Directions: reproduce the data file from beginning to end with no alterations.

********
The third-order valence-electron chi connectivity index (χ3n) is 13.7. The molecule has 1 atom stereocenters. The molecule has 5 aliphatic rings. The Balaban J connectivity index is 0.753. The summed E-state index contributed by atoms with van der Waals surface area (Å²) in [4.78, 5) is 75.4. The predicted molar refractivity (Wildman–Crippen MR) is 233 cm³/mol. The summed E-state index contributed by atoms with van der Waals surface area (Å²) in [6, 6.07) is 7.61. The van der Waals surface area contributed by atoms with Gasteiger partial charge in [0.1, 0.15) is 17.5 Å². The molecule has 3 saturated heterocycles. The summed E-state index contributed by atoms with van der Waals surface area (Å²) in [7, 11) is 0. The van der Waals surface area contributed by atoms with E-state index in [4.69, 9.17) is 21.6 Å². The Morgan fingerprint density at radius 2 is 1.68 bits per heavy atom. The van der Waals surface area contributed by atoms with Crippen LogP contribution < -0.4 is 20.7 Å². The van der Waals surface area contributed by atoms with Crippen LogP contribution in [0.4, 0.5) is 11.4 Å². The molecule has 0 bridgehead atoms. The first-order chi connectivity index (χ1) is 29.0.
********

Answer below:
The third-order valence-electron chi connectivity index (χ3n) is 13.7. The molecule has 1 atom stereocenters. The molecule has 5 aliphatic rings. The Balaban J connectivity index is 0.753. The summed E-state index contributed by atoms with van der Waals surface area (Å²) in [4.78, 5) is 75.4. The predicted molar refractivity (Wildman–Crippen MR) is 233 cm³/mol. The summed E-state index contributed by atoms with van der Waals surface area (Å²) in [6, 6.07) is 7.61. The van der Waals surface area contributed by atoms with Gasteiger partial charge in [0.1, 0.15) is 17.5 Å². The molecule has 3 saturated heterocycles. The summed E-state index contributed by atoms with van der Waals surface area (Å²) in [7, 11) is 0. The van der Waals surface area contributed by atoms with E-state index in [4.69, 9.17) is 21.6 Å². The Morgan fingerprint density at radius 2 is 1.68 bits per heavy atom. The van der Waals surface area contributed by atoms with Crippen LogP contribution < -0.4 is 20.7 Å². The van der Waals surface area contributed by atoms with Crippen LogP contribution in [0.4, 0.5) is 11.4 Å². The molecule has 0 bridgehead atoms. The first-order chi connectivity index (χ1) is 29.0.